But still, I stuck with Glee. Every show has a few trips and falls, after all. The second episode, Britney/Brittany, had silly fun as it paid tribute to the bealeaguered pop star, revealing character dynamics while playfully exploiting the dentist’s anaesthetic. I would actually declare it the most effective use of a celebrity-centred episode thus far, although the Madonna episode is up there as well. Grilled Cheesus, while an ingenious plot idea, let the viewers down with having Kurt be uncharacteristically cruel, even in light of his father’s illness. But to that point, I was still on board, even if I disagreed with the direction of certain characters, particularly Rachel, Kurt and Quinn.
Strike two: the atrocity and travesty that was The Rocky Horror Glee Show. I’m not certain if Dianna Agron is making a power play or if the show’s writers are attempting to demonstrate that they don’t give everything to Lea Michele, but her performances in this episode were utterly dreadful. While Kurt would have seemed a natural Frank, I respect that Chris Colfer asked to be Riff Raff instead, and applaud Amber Riley’s turn as the Sweet Transvestite. The plot concerning Will, Emma and Carl was just…. sad, and again, completely contradicted established canon for characters, especially Will. The use of the term ‘tranny’ offended several critics and LGBT organizations, while the sanitization of songs and costumes just dampened the experience, even if having Finn discuss body issues was good to see for the sake of men struggling as much as women to measure up. Ultimately, the dual Magentas and Columbias, coupled with the decision to have the entire group sing Time Warp, was just a mess – and not a hot one. This seems like an idea that played great on paper, but ultimately failed miserably in its execution. I actually covered my ears in places, shaking my head in dismay. What were they thinking, taking on an iconic cult musical and butchering it soundly?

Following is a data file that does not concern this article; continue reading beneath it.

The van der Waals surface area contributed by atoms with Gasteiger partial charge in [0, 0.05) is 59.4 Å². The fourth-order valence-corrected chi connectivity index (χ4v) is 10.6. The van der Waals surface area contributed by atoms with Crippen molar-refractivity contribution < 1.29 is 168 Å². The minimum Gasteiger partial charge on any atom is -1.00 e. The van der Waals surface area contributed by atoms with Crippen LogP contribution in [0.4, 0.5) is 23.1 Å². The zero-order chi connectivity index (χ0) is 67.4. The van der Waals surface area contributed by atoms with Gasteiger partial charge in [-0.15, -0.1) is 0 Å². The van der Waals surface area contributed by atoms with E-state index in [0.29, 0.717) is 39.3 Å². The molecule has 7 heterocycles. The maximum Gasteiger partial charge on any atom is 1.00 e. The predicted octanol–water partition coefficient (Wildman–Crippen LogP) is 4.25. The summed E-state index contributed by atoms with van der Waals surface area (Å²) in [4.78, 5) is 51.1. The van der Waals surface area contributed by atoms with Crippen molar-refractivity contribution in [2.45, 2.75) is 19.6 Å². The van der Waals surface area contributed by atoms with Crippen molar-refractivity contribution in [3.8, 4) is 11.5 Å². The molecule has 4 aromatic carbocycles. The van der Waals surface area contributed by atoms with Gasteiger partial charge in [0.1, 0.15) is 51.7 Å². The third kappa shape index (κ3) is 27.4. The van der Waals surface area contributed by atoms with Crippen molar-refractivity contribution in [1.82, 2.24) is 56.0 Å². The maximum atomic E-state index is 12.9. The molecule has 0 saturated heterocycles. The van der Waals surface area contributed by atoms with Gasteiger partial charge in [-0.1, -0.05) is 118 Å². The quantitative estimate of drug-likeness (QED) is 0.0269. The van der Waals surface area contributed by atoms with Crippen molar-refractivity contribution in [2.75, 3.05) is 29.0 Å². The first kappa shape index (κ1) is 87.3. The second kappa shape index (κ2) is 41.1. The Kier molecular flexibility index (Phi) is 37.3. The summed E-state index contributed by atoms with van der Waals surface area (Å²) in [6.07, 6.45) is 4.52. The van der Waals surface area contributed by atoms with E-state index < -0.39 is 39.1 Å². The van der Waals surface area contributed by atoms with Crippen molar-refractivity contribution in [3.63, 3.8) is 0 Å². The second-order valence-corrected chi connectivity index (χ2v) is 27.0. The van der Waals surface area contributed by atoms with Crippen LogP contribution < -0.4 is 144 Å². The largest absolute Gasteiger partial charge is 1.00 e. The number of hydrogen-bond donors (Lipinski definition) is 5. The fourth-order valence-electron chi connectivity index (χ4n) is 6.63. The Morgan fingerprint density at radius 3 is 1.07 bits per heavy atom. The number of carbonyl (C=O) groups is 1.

Never Been Kissed came closest in spirit to the original season’s moments of insight through comedy and music, and a return to great music choices with blends of old and new. It also attacked gay bullying head-on in timely fashion, particularly in light of the recent rash of gay teen suicides in America, a heartbreaking trend. Having Kurt finally find a gay ally seemed long overdue, and it was refreshing to see him smile again. But the episode took the easy way out in the end, making Kurt’s main aggressor a cliched closeted gay jock, whose hatred is a projection of what he feels about his own sexuality. It disappointed me that the behaviour of the Glee men, especially Puck, was never reprimanded and addressed, such as in the episode Wheels regarding Artie being seen as a burden. It also disappointed me that the show didn’t have the harsher reality: that bullies of homosexuals are usually just filled with hate, period, either due to their upbringing or fears that homosexuals are ‘out to convert/rape them,’ as has been my repeated experience as a bisexual women with countless gay friends. Having Dave be secretly gay gives him an almost sympathetic excuse in Lima for being a douchebag, which sits heavily in my gut. Will’s failure, again, to step up and help with the bullying made me wonder why he was even there anymore.